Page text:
My first real loyalty (or lack thereof) experience in the funeral industry was when I worked for a big funeral products company. It was my mission to sell our provided products/services to the funeral homes in my assigned territory(s) and secure those relationships with multi-year contracts.  The contract was primarily to provide caskets, urns and some ancillary stuff at a discounted/rebated rate for 100% of the funeral home product purchases. My reality check was during my visits to the funeral homes I would notice products in the garages being stored that were not from our brand.  Additionally, you know how funeral directors love to talk, I was always made privy to why the urn sales were down by “you didn’t hear this from me, but we have whole closet full of X brand urns in the basement.”  What made these example scenarios interesting was “rebate check” time when I delivered the rebate check and it was lower than expectations.  Then it was “chickens come home to roost time” because the number of services provided and products sold were way off base. One of my favorite responses was “we are really here to assist you, but paying you a rebate for purchases from another company was not added to the contract.”

The even larger disillusionment while busting my fanny to not only sell for the company but to generate revenue for my family came when I unwittingly uncovered that I was not the only one in my territory selling my company products; so was my company.  Through local distributors under a different brand name my company was selling a “less expensive product with different features” to the same funeral homes that I supposedly had developed business relationships and even “100%” contracts.  Of course, my direct supervisor vehemently denied that any such activity was taking place until I actually showed him a price list and photos of the product.  That’s where the fun began.

During a particular company meeting I addressed this issue to the company leadership and frankly the responses were hilarious.  First starting with denial, then to “not the same products, these don’t have the same blah blah features” to “they are not manufactured with the same standards and finally “these products are not going to your customers.”  Being like the Coast Guard motto “Semper Paratus” I came with all the evidence with photos of the “non-features” and those photos taken in funeral homes within my assigned territory base.  You can imagine my popularity numbers were flying high with the company “big cheeses.”

This issue simmered for a few months and finally fully substantiated on a customer trip visit to the manufacturer.  While touring one of the plants, I noticed unfamiliar shells of caskets on the factory floor.  There was a point of manufacturing process that we prided ourselves as “unique.”  I watched one of the unfamiliar products go right through that same line and the process performed exactly like the other “core-line” products by the same personnel.  Taking the initiative, I asked the person performing the task in the factory “what type of casket it that, we don’t have those in our area?”  God bless him, he beamed “it’s a BR549 (names and brands not used here to protect the guilty).”  Basically, my suspicions confirmed that my company was manufacturing, selling and offering caskets to the customers in my territory without me receiving any of the revenue for those sales.  Some loyalty.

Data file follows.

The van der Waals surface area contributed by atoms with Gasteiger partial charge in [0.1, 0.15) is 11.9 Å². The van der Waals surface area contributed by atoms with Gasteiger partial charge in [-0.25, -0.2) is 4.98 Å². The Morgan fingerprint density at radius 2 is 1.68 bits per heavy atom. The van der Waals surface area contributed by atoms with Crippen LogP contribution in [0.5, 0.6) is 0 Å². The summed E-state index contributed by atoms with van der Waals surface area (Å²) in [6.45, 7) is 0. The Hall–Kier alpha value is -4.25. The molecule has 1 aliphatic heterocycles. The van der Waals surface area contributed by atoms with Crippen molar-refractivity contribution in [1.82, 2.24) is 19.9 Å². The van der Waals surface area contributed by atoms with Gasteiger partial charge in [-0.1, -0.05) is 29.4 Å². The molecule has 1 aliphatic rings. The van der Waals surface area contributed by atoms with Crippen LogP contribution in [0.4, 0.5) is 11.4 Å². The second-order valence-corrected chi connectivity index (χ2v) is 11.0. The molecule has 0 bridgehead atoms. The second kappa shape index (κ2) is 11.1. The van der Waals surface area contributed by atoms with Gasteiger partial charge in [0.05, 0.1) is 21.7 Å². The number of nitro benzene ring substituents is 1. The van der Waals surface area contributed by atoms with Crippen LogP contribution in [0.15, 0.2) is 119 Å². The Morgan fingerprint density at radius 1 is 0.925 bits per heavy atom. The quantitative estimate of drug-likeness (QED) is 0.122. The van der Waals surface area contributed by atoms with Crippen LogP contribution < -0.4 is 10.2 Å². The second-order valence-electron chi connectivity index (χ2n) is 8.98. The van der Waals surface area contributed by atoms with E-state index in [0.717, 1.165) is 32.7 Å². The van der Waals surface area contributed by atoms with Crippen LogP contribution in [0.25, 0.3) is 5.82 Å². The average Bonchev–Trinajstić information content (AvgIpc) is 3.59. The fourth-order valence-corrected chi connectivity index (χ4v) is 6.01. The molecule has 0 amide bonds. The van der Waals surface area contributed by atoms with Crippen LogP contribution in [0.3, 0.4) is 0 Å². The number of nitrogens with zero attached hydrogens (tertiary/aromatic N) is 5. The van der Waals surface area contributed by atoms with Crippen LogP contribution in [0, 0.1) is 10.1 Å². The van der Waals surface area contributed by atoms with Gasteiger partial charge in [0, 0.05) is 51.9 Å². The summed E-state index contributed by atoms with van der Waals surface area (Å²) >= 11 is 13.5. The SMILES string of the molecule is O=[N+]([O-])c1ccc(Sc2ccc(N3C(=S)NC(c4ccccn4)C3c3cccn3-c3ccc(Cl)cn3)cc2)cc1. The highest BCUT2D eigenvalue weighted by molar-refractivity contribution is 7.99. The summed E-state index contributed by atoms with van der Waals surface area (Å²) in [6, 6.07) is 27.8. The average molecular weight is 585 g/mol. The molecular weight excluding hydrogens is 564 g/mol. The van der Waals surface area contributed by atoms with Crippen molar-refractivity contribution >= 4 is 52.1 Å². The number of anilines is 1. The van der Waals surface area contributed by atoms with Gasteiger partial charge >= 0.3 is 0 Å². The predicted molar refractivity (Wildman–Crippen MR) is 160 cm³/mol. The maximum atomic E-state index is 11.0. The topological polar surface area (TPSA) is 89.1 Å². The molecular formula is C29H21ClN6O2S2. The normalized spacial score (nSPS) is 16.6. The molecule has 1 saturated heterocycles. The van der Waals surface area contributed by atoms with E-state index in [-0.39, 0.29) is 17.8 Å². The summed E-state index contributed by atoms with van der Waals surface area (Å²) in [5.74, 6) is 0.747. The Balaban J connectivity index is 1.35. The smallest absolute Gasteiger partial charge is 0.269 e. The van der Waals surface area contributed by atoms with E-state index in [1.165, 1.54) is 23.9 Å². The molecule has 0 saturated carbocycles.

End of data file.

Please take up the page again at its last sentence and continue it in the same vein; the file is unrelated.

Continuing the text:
The influx of “foreign” caskets a few years ago was all the flurry of conversation.  Articles written, comparisons made, law suits brought about.  The “American made” label was touted by some of the companies basically offering that consumers would be totally off-put and “no one should be putting their momma in one of those.”  Hold it a second.  Remember that factory tour?  Stacks and stacks of “Made in China” boxes were abundant and in clear view for all to see.  Huh? And oh yea, how about the “we have a plant in another country, but it’s still our skill and craftsmanship that makes the difference.  I won’t even get started on urn manufacturing, just turn over the product and look for the “made in what country” label for your own answer.

There are other instances but not enough ink or finger typing endurance to share more.  My summations for the reasons for these examples of “lack of loyalty” are simple.  Although funeral homes enjoy the support provided by some of the vendors that provide their products and services, as owners we always seek better pricing.  If nothing else, the contract is supposed to be a binding “loyalty” contract, however I dare say they are pretty much nothing more but a piece of paper.  The vendors get all indignant about this issue, but as the example above with the BR549 product line, contracts really don’t mean anything to the vendor either.  It’s a vicious cycle; funeral homes vie for the best price (notwithstanding contracts) and manufactures sell however and to whomever they can find to buy their products.

I’m old enough to remember vehicles made overseas and how we viewed those vehicles.  Guess what’s at the top of the best selling cars on the road in America?  Some of those very cars we made fun of back then (see 20 Best Selling Cars July 2014).  The point here is consumers demonstrate some of the exact purchase and loyalty behaviors that we mimic but complain about in the funeral industry.